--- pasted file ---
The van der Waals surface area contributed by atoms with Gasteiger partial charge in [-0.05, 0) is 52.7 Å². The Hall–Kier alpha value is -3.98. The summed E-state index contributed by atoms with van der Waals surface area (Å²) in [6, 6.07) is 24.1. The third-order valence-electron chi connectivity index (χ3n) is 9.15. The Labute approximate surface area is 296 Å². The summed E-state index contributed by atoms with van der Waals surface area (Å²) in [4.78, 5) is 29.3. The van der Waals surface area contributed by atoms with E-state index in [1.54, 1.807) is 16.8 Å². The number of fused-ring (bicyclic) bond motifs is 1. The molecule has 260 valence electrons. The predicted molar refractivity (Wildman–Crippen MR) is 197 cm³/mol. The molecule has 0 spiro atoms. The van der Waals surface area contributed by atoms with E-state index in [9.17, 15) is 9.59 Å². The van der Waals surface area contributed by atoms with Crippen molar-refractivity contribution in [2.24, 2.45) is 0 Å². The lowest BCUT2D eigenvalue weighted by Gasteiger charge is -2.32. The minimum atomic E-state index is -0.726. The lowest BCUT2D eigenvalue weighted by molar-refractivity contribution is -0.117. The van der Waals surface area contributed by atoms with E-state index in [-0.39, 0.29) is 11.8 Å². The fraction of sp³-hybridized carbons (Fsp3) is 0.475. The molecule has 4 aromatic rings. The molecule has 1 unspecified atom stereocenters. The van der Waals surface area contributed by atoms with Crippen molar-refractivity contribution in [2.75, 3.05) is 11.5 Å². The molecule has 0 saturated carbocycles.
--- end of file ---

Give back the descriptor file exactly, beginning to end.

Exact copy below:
The van der Waals surface area contributed by atoms with Gasteiger partial charge in [-0.05, 0) is 52.7 Å². The Hall–Kier alpha value is -3.98. The summed E-state index contributed by atoms with van der Waals surface area (Å²) in [6, 6.07) is 24.1. The third-order valence-electron chi connectivity index (χ3n) is 9.15. The Labute approximate surface area is 296 Å². The summed E-state index contributed by atoms with van der Waals surface area (Å²) in [4.78, 5) is 29.3. The van der Waals surface area contributed by atoms with E-state index in [1.54, 1.807) is 16.8 Å². The number of fused-ring (bicyclic) bond motifs is 1. The molecule has 260 valence electrons. The predicted molar refractivity (Wildman–Crippen MR) is 197 cm³/mol. The molecule has 0 spiro atoms. The van der Waals surface area contributed by atoms with E-state index in [9.17, 15) is 9.59 Å². The van der Waals surface area contributed by atoms with Crippen molar-refractivity contribution in [2.24, 2.45) is 0 Å². The lowest BCUT2D eigenvalue weighted by Gasteiger charge is -2.32. The minimum atomic E-state index is -0.726. The lowest BCUT2D eigenvalue weighted by molar-refractivity contribution is -0.117. The van der Waals surface area contributed by atoms with E-state index in [-0.39, 0.29) is 11.8 Å². The fraction of sp³-hybridized carbons (Fsp3) is 0.475. The molecule has 4 aromatic rings. The molecule has 1 unspecified atom stereocenters. The van der Waals surface area contributed by atoms with Crippen molar-refractivity contribution in [2.75, 3.05) is 11.5 Å². The molecule has 0 saturated carbocycles.